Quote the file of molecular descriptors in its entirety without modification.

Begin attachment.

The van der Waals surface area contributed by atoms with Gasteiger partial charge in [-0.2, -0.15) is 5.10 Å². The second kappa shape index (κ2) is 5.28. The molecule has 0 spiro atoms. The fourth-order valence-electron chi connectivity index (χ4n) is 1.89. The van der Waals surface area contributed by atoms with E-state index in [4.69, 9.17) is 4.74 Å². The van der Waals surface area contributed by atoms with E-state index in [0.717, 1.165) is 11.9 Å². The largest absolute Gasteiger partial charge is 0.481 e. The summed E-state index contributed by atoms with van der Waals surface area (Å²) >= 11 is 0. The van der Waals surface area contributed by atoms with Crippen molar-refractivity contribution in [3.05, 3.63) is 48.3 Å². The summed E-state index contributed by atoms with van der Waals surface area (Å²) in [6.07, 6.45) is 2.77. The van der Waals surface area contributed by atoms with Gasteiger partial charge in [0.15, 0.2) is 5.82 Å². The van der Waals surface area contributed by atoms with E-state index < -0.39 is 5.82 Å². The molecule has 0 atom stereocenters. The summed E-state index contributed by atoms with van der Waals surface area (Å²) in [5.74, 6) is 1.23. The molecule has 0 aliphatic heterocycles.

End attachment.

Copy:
The van der Waals surface area contributed by atoms with Gasteiger partial charge in [-0.2, -0.15) is 5.10 Å². The second kappa shape index (κ2) is 5.28. The molecule has 0 spiro atoms. The fourth-order valence-electron chi connectivity index (χ4n) is 1.89. The van der Waals surface area contributed by atoms with E-state index in [4.69, 9.17) is 4.74 Å². The van der Waals surface area contributed by atoms with E-state index in [0.717, 1.165) is 11.9 Å². The largest absolute Gasteiger partial charge is 0.481 e. The summed E-state index contributed by atoms with van der Waals surface area (Å²) >= 11 is 0. The van der Waals surface area contributed by atoms with Crippen molar-refractivity contribution in [3.05, 3.63) is 48.3 Å². The summed E-state index contributed by atoms with van der Waals surface area (Å²) in [6.07, 6.45) is 2.77. The van der Waals surface area contributed by atoms with Gasteiger partial charge in [0.15, 0.2) is 5.82 Å². The van der Waals surface area contributed by atoms with E-state index < -0.39 is 5.82 Å². The molecule has 0 atom stereocenters. The summed E-state index contributed by atoms with van der Waals surface area (Å²) in [5.74, 6) is 1.23. The molecule has 0 aliphatic heterocycles.